Research offers unique insight into monitoring groundwater at Ohio fracking sites

A new research project at the University of Cincinnati is taking a groundbreaking approach to monitoring groundwater resources near fracking sites in the state of Ohio.

Oct. 23, 2014 -- A new research project at the University of Cincinnati (UC) is taking a groundbreaking approach to monitoring groundwater resources near hydraulic fracturing (fracking) sites in the state of Ohio. Conducted by Claire Botner, a UC graduate student in geology, the research is part of UC Groundwater Research of Ohio (GRO), a collaborative research project based out of the university to examine the effects of fracking on groundwater in the Utica Shale region of the eastern part of the state.

First launched in Carroll County in 2012, the GRO team of researchers is examining methane levels and origins of methane in private wells and springs before, during and after the onset of fracking. The team travels to the region to take water samples four times a year. Amy Townsend-Small, the lead researcher for GRO and a UC assistant professor of geology, said the UC study is unique in comparison with studies on water wells in other shale-rich areas of the U.S. where fracking is taking place -- such as the Marcellus Shale region of Pennsylvania.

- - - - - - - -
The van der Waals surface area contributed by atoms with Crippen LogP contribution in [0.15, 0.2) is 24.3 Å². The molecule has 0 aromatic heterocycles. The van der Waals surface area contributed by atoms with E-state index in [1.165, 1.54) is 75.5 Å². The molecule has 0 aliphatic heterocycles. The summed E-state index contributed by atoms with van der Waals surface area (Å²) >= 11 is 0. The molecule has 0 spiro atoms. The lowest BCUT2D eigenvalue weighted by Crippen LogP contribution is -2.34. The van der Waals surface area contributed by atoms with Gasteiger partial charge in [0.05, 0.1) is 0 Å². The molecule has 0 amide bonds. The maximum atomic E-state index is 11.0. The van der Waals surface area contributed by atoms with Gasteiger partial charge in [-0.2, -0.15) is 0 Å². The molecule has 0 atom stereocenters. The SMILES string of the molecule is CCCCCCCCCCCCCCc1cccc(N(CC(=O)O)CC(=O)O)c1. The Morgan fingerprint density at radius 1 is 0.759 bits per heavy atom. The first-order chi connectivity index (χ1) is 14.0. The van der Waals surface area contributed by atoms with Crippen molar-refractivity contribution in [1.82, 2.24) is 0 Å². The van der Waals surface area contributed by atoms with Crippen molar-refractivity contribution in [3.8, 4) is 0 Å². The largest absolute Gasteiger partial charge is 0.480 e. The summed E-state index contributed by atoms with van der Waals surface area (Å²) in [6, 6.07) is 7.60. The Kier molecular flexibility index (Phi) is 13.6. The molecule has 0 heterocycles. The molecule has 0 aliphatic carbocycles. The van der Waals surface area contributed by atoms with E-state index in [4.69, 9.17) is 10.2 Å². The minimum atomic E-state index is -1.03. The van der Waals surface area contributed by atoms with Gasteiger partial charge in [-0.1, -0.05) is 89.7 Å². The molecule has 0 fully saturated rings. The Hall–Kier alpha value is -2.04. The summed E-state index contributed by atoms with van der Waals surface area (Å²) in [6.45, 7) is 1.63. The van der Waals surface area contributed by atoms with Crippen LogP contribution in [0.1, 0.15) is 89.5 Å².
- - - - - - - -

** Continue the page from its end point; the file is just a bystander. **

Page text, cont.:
Townsend-Small explained that water samples finding natural gas-derived methane in wells near Pennsylvania fracking sites were taken only after fracking had occurred, so methane levels in those wells were not documented prior to or during fracking in Pennsylvania. The Ohio samples are being analyzed by UC researchers for concentrations of methane as well as other hydrocarbons and salt, which are pulled up in the fracking water mixture from the shales. The shales are ancient ocean sediments.

Botner's study involves testing on 22 private wells in Carroll County between November 2012 and last May. The first fracking permits were issued in the region in 2011. So far, results indicate that any methane readings in groundwater wells came from organic matter. In less than a handful of cases, the natural methane levels were relatively high -- above 10 milligrams per liter. However, most of the wells carried low levels of methane.

The UC sampling has now been expanded into Columbiana, Harrison, Stark, and Belmont counties in Ohio. Researchers then review data on private drinking water wells with the homeowners. "We're working on interacting with these communities and educating them about fracking as well as gathering scientific data, which is lacking on a very sensitive issue," said Botner. "It can also be reassuring to receive data on their water supplies from an objective, university resource."

The team is also seeking additional funding to begin monitoring groundwater wells near wastewater injection wells, where fracking brine is deposited after the wells are drilled.

See also:

"New tracers help identify fracking fluids, improving shale gas wastewater treatment"

"Maps to help public understand relationship between groundwater and fracking"

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